Greubel Forsey GMT Sport has a case that is arched and ovoid shape

Greubel Forsey GMT Tourbillon was a timepiece that brought the watchmakers to the forefront in the GMT segment, when it made its debut in 2011. Soon, the GMT Black, which came out in 2014, cemented the horological expertise that has given the confidence to the watch manufacture, to debut the Greubel Forsey GMT Sport.    

A look at the watch, and you know that there is something different about it. Bent into shape, or rather designed to look like a round dial, from the top-view but an arched and ovoid shape, when viewed from other angles, the case and dial of this timepiece, bring home more talking points than just the luxe vibe it exudes.

The Greubel Forsey GMT Sport

Designed as a lightweight timepiece that measures a handsome 45 mm in diameter, the titanium case sports an ovoid bezel, which is pronounced by the curved profile. It features integrated lugs along with sapphire crystal that form-fit the wrist ergonomically.      

What the unique shape of the case does, is that increases the display size of the dial and the space to house the mechanical components, which makes the watch tick. Apart from the fact that the city display is showcased all over the entire caseback, you may not want to take your eyes off the dial-side at all.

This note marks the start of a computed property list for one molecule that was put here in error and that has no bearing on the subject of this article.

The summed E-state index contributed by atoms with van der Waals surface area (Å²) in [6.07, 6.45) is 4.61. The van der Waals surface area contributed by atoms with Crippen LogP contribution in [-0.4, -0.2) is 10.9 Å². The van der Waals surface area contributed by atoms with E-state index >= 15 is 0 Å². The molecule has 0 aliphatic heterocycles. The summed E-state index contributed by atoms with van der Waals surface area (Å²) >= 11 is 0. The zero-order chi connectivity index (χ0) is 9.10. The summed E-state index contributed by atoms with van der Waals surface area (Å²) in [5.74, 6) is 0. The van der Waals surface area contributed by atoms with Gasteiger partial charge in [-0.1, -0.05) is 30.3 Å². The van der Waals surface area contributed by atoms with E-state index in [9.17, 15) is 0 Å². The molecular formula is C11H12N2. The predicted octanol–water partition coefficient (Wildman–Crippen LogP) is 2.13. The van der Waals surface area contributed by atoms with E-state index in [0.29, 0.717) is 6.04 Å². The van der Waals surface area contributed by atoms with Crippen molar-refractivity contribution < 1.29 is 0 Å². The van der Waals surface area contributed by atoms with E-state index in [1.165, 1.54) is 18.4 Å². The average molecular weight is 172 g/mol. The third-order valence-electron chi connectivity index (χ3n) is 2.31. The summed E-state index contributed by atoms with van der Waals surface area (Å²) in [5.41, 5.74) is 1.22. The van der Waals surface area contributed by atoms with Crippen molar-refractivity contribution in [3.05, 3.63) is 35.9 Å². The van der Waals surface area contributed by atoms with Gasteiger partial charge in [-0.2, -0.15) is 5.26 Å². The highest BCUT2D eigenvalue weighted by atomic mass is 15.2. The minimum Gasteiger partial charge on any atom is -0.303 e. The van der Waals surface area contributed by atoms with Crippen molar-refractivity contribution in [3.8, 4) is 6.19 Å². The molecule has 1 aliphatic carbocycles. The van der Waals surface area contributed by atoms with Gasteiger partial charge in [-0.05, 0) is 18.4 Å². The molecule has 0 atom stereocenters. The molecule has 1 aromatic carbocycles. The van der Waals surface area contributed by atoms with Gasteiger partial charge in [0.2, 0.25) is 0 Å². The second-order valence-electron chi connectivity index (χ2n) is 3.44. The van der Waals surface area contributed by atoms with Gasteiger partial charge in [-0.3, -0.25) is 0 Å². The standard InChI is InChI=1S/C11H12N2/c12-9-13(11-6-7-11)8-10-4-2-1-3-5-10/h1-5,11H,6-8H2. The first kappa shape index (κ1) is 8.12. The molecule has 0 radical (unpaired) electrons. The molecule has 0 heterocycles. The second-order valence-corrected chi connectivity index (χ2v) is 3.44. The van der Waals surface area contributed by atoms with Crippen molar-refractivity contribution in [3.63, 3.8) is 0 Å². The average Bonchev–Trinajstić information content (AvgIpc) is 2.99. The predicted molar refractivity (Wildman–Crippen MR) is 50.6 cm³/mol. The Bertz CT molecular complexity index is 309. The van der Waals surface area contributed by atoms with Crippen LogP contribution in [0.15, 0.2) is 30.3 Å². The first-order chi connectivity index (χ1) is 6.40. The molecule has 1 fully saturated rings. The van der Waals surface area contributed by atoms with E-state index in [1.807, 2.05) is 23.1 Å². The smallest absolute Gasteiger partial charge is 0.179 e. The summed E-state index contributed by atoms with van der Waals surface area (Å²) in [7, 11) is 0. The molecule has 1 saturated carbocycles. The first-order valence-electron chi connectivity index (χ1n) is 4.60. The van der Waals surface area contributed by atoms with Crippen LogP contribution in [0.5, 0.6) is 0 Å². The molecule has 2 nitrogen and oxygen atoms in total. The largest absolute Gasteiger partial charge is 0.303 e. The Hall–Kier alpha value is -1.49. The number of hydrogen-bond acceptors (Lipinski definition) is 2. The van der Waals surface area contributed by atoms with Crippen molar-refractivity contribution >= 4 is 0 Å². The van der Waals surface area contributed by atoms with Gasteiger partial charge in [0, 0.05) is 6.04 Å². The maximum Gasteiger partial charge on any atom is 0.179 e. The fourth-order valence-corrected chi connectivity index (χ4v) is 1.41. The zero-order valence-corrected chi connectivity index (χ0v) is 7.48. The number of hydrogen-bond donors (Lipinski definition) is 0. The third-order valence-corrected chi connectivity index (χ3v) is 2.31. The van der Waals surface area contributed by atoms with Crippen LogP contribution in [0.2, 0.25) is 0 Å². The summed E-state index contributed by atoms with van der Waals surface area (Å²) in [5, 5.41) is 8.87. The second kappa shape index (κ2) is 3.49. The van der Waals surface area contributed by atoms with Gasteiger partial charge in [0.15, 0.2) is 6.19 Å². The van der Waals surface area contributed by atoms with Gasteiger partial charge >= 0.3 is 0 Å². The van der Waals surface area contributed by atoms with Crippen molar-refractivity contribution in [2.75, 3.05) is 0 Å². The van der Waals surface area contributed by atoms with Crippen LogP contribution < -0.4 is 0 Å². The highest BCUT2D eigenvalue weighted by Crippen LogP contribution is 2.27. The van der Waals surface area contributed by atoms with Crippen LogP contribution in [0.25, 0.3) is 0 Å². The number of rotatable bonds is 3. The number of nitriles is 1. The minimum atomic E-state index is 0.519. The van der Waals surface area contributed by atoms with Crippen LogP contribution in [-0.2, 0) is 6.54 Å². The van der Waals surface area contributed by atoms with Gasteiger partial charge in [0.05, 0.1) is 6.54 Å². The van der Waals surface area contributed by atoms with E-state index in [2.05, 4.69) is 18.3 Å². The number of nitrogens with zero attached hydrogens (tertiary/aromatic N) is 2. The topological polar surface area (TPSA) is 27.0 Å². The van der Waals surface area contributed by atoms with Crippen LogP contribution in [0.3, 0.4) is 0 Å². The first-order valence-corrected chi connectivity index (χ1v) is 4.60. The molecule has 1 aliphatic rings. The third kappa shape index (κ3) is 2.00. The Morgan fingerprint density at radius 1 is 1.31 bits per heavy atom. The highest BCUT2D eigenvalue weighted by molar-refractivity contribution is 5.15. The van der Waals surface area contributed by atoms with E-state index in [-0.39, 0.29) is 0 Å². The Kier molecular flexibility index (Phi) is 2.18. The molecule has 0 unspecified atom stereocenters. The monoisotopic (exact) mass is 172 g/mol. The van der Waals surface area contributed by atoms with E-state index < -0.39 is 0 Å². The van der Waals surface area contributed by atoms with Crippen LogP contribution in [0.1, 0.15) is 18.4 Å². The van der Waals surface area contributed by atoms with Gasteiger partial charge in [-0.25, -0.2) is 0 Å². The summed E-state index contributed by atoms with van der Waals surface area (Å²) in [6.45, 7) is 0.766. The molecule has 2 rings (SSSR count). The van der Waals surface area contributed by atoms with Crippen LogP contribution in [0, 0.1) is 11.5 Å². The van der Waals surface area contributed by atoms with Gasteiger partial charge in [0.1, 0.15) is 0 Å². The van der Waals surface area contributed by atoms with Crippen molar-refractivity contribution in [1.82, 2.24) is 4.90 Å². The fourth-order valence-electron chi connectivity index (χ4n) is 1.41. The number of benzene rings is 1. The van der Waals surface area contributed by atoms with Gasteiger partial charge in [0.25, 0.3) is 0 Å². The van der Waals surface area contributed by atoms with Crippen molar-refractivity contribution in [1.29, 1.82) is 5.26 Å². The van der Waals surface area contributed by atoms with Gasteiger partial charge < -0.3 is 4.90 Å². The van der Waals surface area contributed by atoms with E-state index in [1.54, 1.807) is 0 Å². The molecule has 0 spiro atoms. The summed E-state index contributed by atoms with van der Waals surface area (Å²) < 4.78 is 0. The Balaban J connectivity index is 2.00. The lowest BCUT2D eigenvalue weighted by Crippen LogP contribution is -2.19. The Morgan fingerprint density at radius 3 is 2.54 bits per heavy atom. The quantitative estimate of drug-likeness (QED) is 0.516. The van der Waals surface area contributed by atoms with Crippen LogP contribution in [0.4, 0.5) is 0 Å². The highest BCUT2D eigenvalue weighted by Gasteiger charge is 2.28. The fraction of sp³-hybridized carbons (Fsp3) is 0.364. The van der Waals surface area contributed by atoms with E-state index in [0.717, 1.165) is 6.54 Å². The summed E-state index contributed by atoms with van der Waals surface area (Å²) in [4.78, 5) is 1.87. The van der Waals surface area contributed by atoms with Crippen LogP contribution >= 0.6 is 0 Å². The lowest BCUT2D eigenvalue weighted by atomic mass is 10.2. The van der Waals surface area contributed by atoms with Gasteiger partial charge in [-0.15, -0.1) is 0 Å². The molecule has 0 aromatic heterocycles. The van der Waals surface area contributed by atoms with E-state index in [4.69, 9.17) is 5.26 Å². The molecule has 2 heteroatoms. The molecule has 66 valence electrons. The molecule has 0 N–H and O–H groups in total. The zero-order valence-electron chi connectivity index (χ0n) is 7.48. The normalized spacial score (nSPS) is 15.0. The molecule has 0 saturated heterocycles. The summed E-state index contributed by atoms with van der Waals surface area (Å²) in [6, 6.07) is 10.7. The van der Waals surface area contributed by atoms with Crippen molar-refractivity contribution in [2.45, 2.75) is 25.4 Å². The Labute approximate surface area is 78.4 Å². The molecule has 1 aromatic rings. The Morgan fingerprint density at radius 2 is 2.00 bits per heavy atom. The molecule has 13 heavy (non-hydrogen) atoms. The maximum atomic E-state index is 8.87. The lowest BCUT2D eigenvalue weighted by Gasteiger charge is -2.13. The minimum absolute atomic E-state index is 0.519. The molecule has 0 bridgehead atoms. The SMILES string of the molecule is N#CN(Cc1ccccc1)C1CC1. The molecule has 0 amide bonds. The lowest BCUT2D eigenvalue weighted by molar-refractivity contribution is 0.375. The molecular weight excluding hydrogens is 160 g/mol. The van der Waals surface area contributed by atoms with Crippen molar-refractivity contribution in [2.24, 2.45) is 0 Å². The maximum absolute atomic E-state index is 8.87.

It comes as no surprise that the case design boasts of 4 patents. According to the watchmakers, the sweeping satin-finished bezel that highlight Greubel Forsey’s values relief engraved on its outer bevel, is one more reason that accentuates the unique case shape.

The curved profile and ovoid sapphire crystal allow us to enjoy the new movement architecture, without any fuss.

The GMT Sport Movement

According to Greubel Forsey, they have constructed the movement for this watch from ground-up. What really catches the eye, is the signature three-dimensional globe on the dial, which compliments the other components of the dial. For many, this may seem like a busy dial – where functions and the movement vie for attention.

However, I find it a clever balancing act that clearly demarcates each function with its own sub dial. Under the dial is a manually wound movement, which has 435 total components, which support the GMT (2nd-time zone), summer and winter time indication, indication of cities observing summer time, rotating globe with universal time and day-and-night indication, power reserve, pushers which control the GMT and Earth displays, a 24-seconds tourbillon, hours, minutes and small seconds.

Details include skeletonized hours and minutes hands with lume-filled oversized arrow-shaped tips. A 72-hour power reserve, water-resistance up to 100 meters, a three-dimensional rotating globe as seen above the North Pole, performing complete anticlockwise turn on its axis in 24 hours, are the other essential details.

The GMT Sport can be worn with a black or blue natural rubber strap and is limited to just 11 pieces. Available for $500,000.